An air source heat pump will be installed on the roof of the landmark building as part of a plan to decarbonise the facility.
Chorley Council is aiming to be carbon neutral by 2030 and recently produced a climate change action plan in which it lays out how it intends to achieve its green goals.
It is estimated that the town hall heat pump will cut the authority’s carbon footprint by at least 58 percent and slash its gas usage by 80 percent.
The current boiler system is 33 years old and a recent meeting of the full council was told that it would not survive another winter of high-intensity use.
The authority has received a grant of £285,000 from the government’s Public Sector Decarbonisation Scheme to fund part of the works, while it will borrow £1.3m to cover the balance.
Cabinet member for resources Peter Wilson said that the move would see the Labour-run authority “setting an example” to other businesses and organisations in the borough which could “learn from what we do”.
However, Conservative opposition group leader Martin Boardman said that while he fully supported the use of air source heat pumps, he was not convinced that the figures for this particular scheme stacked up - either for the council or others who might have been inspired to follow its lead.
“It’s a £1.5m project [and] we currently spend…just shy of £30,000 per year on gas and electricity, which will see us saving just over £9,000 based on 2019 figures. That's [roughly]160 years' payback.
“My concern is that if the example [we set] is that we can get some grant funding for around about £250,000 and then borrow £1.3m to make a saving of £9,000 a year, that’s the wrong example we should be giving to businesses in this borough.
“We should be looking for efficiencies and savings which pay for themselves over a shorter period of time,” Cllr Boardman added.
A report presented to councillors stated that it would take 30 years for the savings generated to cover the grant element of the scheme - but stressed that that timeframe did not take into account “the positive impacts of a more pleasant working environment and having a net-zero flagship asset for Chorley”.
Council leader Alsiatir Bradley said that the payback period would be “an awful lot quicker” were town hall a newer building. However, he defended the merits of the project.
“We all know..that most of our gas bills have probably nearly doubled in the last six to 12 months - so we’re in an uncertain energy world.
“Energy prices could double again in the next five or ten years, at which point, [the scheme] becomes far more viable - it's already…twice as viable as it was when this plan was put together.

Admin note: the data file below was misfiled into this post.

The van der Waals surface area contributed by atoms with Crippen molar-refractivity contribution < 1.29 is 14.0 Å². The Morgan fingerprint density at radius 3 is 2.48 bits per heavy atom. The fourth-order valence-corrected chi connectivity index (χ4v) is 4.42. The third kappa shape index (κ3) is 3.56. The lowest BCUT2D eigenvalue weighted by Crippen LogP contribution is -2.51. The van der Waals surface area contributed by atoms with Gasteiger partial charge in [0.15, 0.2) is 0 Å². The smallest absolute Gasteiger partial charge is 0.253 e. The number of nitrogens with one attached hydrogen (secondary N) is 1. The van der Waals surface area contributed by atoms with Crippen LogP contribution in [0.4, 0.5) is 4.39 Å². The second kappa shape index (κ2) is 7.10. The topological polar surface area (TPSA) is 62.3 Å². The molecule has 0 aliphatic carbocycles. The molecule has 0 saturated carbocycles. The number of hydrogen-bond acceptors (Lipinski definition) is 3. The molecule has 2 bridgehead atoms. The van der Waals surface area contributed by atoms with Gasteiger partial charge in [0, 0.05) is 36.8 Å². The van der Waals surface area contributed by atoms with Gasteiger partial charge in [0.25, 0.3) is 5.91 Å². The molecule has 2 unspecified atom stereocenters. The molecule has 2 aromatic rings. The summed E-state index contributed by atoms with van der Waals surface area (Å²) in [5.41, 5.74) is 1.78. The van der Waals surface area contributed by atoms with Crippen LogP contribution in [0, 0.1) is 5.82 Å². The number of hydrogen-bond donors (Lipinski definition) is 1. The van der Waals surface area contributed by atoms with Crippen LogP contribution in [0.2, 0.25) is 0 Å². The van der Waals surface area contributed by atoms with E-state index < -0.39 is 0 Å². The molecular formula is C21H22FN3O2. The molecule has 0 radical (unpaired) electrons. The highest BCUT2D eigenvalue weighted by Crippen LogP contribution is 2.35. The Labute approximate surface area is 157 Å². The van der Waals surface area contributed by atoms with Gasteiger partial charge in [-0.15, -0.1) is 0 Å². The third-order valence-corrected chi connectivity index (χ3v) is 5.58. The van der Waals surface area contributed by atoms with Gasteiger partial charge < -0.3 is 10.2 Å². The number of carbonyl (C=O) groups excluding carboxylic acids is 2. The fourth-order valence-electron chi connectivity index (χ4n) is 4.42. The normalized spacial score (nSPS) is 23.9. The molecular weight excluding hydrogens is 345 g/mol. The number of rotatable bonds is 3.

“What this is about is de-risking our supply, so that we can rely on something that’s there for nothing [and] that we can tap into, which is the air…as opposed to uncertain energy markets,” said Cllr Bradley, who added that the council was also concerned with “doing the right thing”.
Overseeing his final meeting as Chorley’s mayor, Cllr Steve Holgate - a long-time environmentalist - said that it would be “missing the point” to treat the heat pump plan as a “standard business exercise” based solely on cost savings.
“We’ve declared a climate emergency - that’s because it's real. One of the biggest savings you’ll get from…green initiatives like this…is to save the plant - that’s how serious it is,” Cllr Holgate added.
The work will be carried out in tandem with other changes being made as part of the council’s wider rethink of how it uses its buildings, with the authority having recently committed to a hybrid way of working for its staff. These include energy efficiency measures such as the installation of LED fixtures, double glazing and heating controls.
It is estimated that £150,000 will be saved by undertaking the decarbonisation activity alongside implementing the council’s accommodation strategy, with the latter having the potential to further increase the size of the carbon footprint reduction generated by the air source heat pump.
The three-storey town hall was built in the 1870s and last underwent a major refurbishment back in 2005. It already has solar panels on its roof.
Planning permission will need to be sought for the installation of the heat pump. Subject to that approval, work on site will begin in September and will need to be completed by March 2023 in order to fulfil the conditions attached to the government grant money.